History of Table Tennis

In the development of Table Tennis the following are significant milestones:

1880s Adaptation of lawn tennis to the dining table with improvised equipment.

1890s Several patents registered in England, for example, Ping Pong and Whiff-Waff were sold with simple rules.

1900 Development of celluloid balls to replace rubber and cork ones.

1901 Table Tennis Association and rival Ping-Pong Associations formed in England, and the first books on the game were published.

1926 International Table Tennis Federation (ITTF) initiated in Berlin. First World Championships held in London. The Constitution and Laws of the game adopted at the First ITTF Congress, also held in London. The English Table Tennis Association inaugurated and constituted.

1929 Fred Perry (England) became World Champion.

1935 The 9th Congress agreed to delete from the ITTF Constitution all references to the words “amateur” and “professional” and to substitute “player”.

1937 To encourage attacking play:
i) the net was lowered from 6.75in to 6in (17.2cm to 15.24cm)
ii) a time limit of twenty minutes for each game was imposed
iii) finger spin was prohibited

1949/51 Johnny Leach (England) became World Champion and was later awarded an MBE.

1950s The emergence of sponge sandwich bats.

1953 England won the Swaythling Cup (World Men’s Team Championship).

1957 European Table Tennis Union inaugurated in Stockholm, Sweden.

1958 The first European Championships held in Budapest, Hungary.

1961 Expedite system adopted by ITTF.

1967 The European League competition inaugurated.

1970s The emergence of the combination bat, i.e. anti-loop, and long pimples.

1971 Western teams invited to tour China for the first time, and the concept of “Ping Pong” diplomacy came into being.

1972 Period of experimentation with yellow balls.

1976 Permanent secretariat of the International Table Tennis Federation (ITTF) set up in St Leonards-on-Sea, England.
Jill Hammersley (England) became European Champion.

1977 The 34th World Championships held in Birmingham. The ITTF received formal declaration of its recognition by the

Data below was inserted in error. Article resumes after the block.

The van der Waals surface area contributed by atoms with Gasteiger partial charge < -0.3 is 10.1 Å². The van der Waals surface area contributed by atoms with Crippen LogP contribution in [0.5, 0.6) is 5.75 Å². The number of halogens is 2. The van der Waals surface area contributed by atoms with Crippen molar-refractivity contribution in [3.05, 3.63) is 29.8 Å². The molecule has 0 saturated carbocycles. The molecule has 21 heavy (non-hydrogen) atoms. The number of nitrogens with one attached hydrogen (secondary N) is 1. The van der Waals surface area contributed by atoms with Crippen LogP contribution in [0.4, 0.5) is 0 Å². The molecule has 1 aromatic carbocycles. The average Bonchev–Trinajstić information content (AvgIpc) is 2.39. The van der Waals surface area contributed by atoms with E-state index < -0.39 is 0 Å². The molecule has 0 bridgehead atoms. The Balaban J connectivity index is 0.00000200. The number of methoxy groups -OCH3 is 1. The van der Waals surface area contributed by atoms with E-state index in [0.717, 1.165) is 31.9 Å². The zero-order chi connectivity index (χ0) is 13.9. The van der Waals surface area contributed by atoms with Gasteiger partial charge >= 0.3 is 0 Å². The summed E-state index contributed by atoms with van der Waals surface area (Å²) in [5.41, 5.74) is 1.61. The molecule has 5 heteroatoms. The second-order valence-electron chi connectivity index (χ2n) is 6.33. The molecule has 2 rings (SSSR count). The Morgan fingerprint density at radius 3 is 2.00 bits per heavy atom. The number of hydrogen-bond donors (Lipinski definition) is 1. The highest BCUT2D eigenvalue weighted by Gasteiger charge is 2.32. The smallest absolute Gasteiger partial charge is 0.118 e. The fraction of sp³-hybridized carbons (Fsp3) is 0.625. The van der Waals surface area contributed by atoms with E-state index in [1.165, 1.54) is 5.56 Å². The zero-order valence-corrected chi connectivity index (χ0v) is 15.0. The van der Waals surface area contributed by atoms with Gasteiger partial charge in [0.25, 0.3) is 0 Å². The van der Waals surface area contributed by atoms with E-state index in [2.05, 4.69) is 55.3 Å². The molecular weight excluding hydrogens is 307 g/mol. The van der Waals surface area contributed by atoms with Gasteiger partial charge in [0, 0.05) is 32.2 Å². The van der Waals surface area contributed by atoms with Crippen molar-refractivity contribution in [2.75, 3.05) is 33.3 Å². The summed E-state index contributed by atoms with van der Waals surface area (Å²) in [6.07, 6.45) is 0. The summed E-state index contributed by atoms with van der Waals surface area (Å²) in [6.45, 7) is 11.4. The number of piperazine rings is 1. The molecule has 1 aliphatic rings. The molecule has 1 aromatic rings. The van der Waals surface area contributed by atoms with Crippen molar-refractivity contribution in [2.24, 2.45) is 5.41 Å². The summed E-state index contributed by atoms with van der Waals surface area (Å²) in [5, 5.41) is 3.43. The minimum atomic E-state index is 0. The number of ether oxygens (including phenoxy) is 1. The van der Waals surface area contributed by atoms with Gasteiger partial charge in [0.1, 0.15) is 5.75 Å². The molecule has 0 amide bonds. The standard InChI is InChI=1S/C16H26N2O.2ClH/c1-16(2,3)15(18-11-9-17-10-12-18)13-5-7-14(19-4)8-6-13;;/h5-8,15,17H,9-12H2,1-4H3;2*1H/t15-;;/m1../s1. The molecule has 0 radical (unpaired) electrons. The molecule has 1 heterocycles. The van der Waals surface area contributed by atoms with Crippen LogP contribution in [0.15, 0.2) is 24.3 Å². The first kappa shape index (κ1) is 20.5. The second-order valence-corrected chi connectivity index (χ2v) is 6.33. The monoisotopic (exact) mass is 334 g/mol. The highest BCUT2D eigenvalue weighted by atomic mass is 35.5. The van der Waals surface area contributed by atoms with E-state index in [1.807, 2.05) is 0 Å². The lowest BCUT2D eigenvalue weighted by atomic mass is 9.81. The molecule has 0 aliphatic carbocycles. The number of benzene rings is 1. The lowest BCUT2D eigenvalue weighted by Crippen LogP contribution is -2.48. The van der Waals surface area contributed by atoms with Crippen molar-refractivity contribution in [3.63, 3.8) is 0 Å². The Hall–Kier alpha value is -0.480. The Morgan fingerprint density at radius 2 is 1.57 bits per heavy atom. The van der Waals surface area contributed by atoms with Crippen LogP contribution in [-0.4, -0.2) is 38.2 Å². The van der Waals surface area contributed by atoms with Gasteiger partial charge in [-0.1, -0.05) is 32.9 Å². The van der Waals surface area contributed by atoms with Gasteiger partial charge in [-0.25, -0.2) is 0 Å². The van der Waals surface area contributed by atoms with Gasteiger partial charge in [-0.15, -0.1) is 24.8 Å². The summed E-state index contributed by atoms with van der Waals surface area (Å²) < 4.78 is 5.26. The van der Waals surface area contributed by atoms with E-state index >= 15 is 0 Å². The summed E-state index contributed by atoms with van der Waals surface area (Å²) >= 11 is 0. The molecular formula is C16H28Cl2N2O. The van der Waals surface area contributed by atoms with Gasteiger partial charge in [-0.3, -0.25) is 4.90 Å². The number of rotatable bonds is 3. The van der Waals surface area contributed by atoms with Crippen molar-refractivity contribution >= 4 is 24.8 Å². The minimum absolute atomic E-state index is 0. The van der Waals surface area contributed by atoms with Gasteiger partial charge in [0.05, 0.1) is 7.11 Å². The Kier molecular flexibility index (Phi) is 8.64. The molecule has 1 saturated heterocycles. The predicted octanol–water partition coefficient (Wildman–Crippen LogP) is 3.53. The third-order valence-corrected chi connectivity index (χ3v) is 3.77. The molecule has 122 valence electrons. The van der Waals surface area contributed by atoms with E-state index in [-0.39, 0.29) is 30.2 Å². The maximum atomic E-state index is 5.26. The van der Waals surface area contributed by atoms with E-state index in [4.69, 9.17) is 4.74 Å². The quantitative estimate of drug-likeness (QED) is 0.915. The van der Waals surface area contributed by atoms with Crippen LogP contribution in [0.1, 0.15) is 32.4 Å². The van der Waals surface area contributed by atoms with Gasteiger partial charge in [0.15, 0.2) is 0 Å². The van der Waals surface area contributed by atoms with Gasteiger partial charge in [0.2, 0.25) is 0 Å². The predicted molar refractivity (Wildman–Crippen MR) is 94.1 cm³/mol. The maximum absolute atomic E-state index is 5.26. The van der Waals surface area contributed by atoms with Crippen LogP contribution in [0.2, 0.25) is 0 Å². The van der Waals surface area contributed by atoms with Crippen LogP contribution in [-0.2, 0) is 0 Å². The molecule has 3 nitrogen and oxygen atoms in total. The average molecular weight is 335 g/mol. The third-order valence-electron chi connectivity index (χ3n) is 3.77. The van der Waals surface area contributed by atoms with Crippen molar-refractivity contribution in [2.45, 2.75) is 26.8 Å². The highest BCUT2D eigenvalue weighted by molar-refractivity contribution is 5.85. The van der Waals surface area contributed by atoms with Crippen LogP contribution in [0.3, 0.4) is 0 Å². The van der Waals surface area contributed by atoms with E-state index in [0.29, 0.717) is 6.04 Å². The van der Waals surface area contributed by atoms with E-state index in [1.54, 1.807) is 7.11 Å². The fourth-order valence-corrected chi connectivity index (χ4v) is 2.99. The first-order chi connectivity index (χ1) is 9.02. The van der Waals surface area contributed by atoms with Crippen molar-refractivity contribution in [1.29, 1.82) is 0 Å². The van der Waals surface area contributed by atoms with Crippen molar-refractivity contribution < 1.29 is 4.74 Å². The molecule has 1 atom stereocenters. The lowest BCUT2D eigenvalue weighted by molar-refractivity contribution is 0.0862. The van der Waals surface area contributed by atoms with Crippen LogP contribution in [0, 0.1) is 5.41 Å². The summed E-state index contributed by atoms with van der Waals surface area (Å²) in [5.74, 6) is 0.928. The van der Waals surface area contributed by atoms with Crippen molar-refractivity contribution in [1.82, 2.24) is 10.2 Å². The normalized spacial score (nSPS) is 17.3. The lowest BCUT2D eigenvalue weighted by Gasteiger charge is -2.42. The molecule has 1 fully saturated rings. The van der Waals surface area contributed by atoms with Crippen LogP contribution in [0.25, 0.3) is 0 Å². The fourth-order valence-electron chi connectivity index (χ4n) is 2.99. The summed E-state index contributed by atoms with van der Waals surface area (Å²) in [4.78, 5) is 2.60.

International Olympic Committee (IOC).

1978 Jill Hammersley awarded an MBE.

1979 First European Championships for paraplegics (wheelchair players) held in Stoke Mandeville, England.

1980 John Hilton (England) became European Champion.

1981 Table Tennis admitted into the Olympic Programme (84th session IOC).

1982 The first World Veterans’ Championships held in Gothenburg, Sweden. First World Championships for the Disabled held in Stoke
Mandeville, England.

1985 Racket coverings restricted to black and bright red, and prize money limit removed (38th Congress).

1987 Desmond Douglas (England) European Top twelve champion and awarded an MBE.

1988 Table Tennis featured in the Olympic Games (Seoul, South Korea).

1990 The Chinese player, Chen Xinhua, former World No.4 selected to represent England.

1992 Jan-Ove Waldner, reputed to be the first Table Tennis millionaire, became Olympic Champion.

1994 The 19th European Championships held in Birmingham at the National Indoor Arena.

1995 Record number of countries represented at World Championships in China.

1996 Jan-Ove Waldner of Sweden secured the European Men's Singles title making him the only player to have won
singles titles at Olympics, World and European Championships.

1997 South Africa back into Commonwealth and World Table Tennis Championships.

1998 Lisa Lomas, England's leading female player of the decade, retired from competitive play.

1999 World Championships to be hosted in Belgrade postponed because of war in the former Yugoslavia.














⦁    Avant 1960 : Quasi inexistant

⦁    1960-1975 : Pratique Élitiste par quelques privilégiés, et quelques corps (Forces Armées d’Haïti, Faculté de Médecine...)

⦁    1975-1995 : Démocratisation de la Pratique – Notamment avec l'ouverture de clubs en milieu défavorisé (l'un des Pionniers est l'Actuel    SGA (Éric VALBRUN), qui a constitué le premier réservoir de talents, - approche reprise par le Club Prestige de Coach Ciseley JOSEPH, actuel pourvoyeur de Talents en Tennis de Table.- Toutefois, pratique limitée aux trois premières villes: Port-au-Prince, Cap-Haïtien, et Les Cayes

⦁    1995-2012 : Pratique en Récession, notamment par une mainmise du Sport par une Famille – Utilisation à des Fins Personnelles des équipements reçus de l'ITTF.- Toutefois, Ciseley JOSEPH, ancien champion national a repris à son compte l’approche de M. VALBRUN dans son Club Prestige, actuel pourvoyeur de Talents en Tennis de Table haïtien. Ouverture limitée à la province.-

⦁    2012-Présent : Élection d’une nouvelle équipe à la Fédération, après un intérim de 6 mois